Do you know the importance of life?


Old person holding up a pink ribbon for breast cancer awareness

Long hours, low pay, and tiring kids. These are the problems most teachers face during their careers. Radiation, surgeries, and pain, however, are not as common. Jaclyn Moore, 51, is a teacher at Centennial High School who experienced just this.
In July of 2017, Mrs. Moore went to the doctor for a routine checkup and found a cancerous mass. She then got a biopsy and was diagnosed with stage 1 breast cancer. She was devastated.
“It was quite a shock,” she explained.
Considering that there was no history of that cancer in her family, this wasn’t something she was prepared for. Furthermore, her brother had a different type of cancer 10 years ago and they had almost lost him. As she remembered what happened to him, all she could think about was, “I might die.”
From there, she had 3 different surgeries, 10 days in the hospital, and had to quit her job. She also had to undergo 25 rounds of radiation, a painful process. The radiation was damaging to her body, causing 2nd and 3rd-degree burns all over her.
“It was kind of a physical and emotional hurt,” she noted. “It’s a big obstacle when you go from very carefree teaching, loving my job, my work, my family, and then one day it all just comes crashing down around you.”
Luckily, her family had been there with her through her journey to beat cancer.
As claimed by Mrs.Moore, her “husband and daughter were amazing.”
They acted as her doctor assistants, doing research for her about her condition that she would not have been able to do herself. Additionally, even though her parents and in-laws live in Pennsylvania, they took turns coming down to be with her during her surgeries so that they could take care of her, her husband, and her daughter.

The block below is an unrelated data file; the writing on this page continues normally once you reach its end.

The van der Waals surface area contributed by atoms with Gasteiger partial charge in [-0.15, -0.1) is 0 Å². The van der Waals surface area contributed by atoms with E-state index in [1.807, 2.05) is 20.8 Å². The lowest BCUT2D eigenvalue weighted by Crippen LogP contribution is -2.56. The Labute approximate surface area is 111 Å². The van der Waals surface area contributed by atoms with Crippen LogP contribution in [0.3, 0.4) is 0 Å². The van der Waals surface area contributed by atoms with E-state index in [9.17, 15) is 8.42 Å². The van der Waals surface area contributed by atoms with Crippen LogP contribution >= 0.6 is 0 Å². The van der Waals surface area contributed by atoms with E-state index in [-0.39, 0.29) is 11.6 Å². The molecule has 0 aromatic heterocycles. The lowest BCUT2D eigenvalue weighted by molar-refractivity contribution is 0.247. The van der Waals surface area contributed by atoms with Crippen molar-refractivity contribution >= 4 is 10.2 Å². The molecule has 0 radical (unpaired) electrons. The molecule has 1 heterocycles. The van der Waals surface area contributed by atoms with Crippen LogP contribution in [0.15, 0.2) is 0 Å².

After she quit teaching, Mrs. Moore didn’t know if she could ever go back. She thought of the possibility of the cancer coming back. On top of that, she had to physically get better by doing physical therapy/exercise programs. Mentally, she had to strengthen her mind again.
Questions filled her mind as she wondered, “Do I want to teach again?” and “Will I be healthy enough?”
Due to all of this self-doubt, it took her a full year to regain the confidence to teach again. Now there was only one problem. She got cleared to do so in mid-August when schools were, unfortunately, not hiring. Knowing this, she felt defeated, thinking about how far she came and how much she wanted to teach again.
But, as one opportunity falls, another rises. A charter school had a sudden opening when one of its teachers resigned at the last minute, giving Mrs. Moore a pathway back into teaching.
As she said, “it gave me my mojo back.”
Even as she was teaching again, she still faced hardships. For one, she was exhausted due to radiation, which is essentially a poison to the body.
She defeatedly thought, “What am I doing?”
As her body physically caught up to her mind, her second thoughts about becoming a teacher went away. Even more so, Mrs. Moore declared her hardships with cancer made her a better teacher. It made her realize that things are bigger than school, and her student’s health and well-being were more important than all other materialistic things. More importantly, she realized the importance of life.